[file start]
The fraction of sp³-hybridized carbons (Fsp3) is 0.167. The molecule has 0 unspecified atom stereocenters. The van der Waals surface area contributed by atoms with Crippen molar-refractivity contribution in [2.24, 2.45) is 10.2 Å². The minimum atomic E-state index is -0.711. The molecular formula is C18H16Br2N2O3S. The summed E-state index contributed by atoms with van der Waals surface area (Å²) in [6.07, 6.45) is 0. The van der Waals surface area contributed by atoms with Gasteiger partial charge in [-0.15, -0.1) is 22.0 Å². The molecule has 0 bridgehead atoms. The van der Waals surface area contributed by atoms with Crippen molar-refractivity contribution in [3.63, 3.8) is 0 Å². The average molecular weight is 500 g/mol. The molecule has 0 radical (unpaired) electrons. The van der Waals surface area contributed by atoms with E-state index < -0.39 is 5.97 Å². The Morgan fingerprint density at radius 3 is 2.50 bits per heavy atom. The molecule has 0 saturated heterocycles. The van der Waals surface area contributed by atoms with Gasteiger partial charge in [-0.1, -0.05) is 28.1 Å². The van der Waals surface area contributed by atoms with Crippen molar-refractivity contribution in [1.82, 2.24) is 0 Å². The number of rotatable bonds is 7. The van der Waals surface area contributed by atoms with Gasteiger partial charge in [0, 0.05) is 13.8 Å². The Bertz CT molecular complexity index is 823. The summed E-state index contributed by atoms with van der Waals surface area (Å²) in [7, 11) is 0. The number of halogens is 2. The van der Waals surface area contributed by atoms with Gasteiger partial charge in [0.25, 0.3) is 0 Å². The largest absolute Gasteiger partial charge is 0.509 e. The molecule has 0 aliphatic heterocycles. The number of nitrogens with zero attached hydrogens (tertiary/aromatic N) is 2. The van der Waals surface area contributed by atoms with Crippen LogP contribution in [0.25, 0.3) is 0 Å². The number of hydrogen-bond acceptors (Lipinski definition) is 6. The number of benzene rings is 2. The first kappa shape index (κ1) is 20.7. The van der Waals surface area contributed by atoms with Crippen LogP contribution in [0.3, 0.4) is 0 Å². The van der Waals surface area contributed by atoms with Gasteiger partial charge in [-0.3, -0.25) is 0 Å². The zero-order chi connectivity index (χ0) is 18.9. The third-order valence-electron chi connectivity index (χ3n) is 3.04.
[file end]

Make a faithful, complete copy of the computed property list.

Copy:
The fraction of sp³-hybridized carbons (Fsp3) is 0.167. The molecule has 0 unspecified atom stereocenters. The van der Waals surface area contributed by atoms with Crippen molar-refractivity contribution in [2.24, 2.45) is 10.2 Å². The minimum atomic E-state index is -0.711. The molecular formula is C18H16Br2N2O3S. The summed E-state index contributed by atoms with van der Waals surface area (Å²) in [6.07, 6.45) is 0. The van der Waals surface area contributed by atoms with Gasteiger partial charge in [-0.15, -0.1) is 22.0 Å². The molecule has 0 bridgehead atoms. The van der Waals surface area contributed by atoms with Crippen molar-refractivity contribution in [3.63, 3.8) is 0 Å². The average molecular weight is 500 g/mol. The molecule has 0 radical (unpaired) electrons. The van der Waals surface area contributed by atoms with E-state index < -0.39 is 5.97 Å². The Morgan fingerprint density at radius 3 is 2.50 bits per heavy atom. The molecule has 0 saturated heterocycles. The van der Waals surface area contributed by atoms with Gasteiger partial charge in [-0.1, -0.05) is 28.1 Å². The van der Waals surface area contributed by atoms with Crippen molar-refractivity contribution in [1.82, 2.24) is 0 Å². The number of rotatable bonds is 7. The van der Waals surface area contributed by atoms with Gasteiger partial charge in [0, 0.05) is 13.8 Å². The Bertz CT molecular complexity index is 823. The summed E-state index contributed by atoms with van der Waals surface area (Å²) in [7, 11) is 0. The number of halogens is 2. The van der Waals surface area contributed by atoms with Gasteiger partial charge in [0.25, 0.3) is 0 Å². The largest absolute Gasteiger partial charge is 0.509 e. The molecule has 0 aliphatic heterocycles. The number of nitrogens with zero attached hydrogens (tertiary/aromatic N) is 2. The van der Waals surface area contributed by atoms with Crippen LogP contribution in [0.25, 0.3) is 0 Å². The number of hydrogen-bond acceptors (Lipinski definition) is 6. The number of benzene rings is 2. The first kappa shape index (κ1) is 20.7. The van der Waals surface area contributed by atoms with Crippen LogP contribution in [0.3, 0.4) is 0 Å². The van der Waals surface area contributed by atoms with Gasteiger partial charge in [-0.3, -0.25) is 0 Å². The zero-order chi connectivity index (χ0) is 18.9. The third-order valence-electron chi connectivity index (χ3n) is 3.04.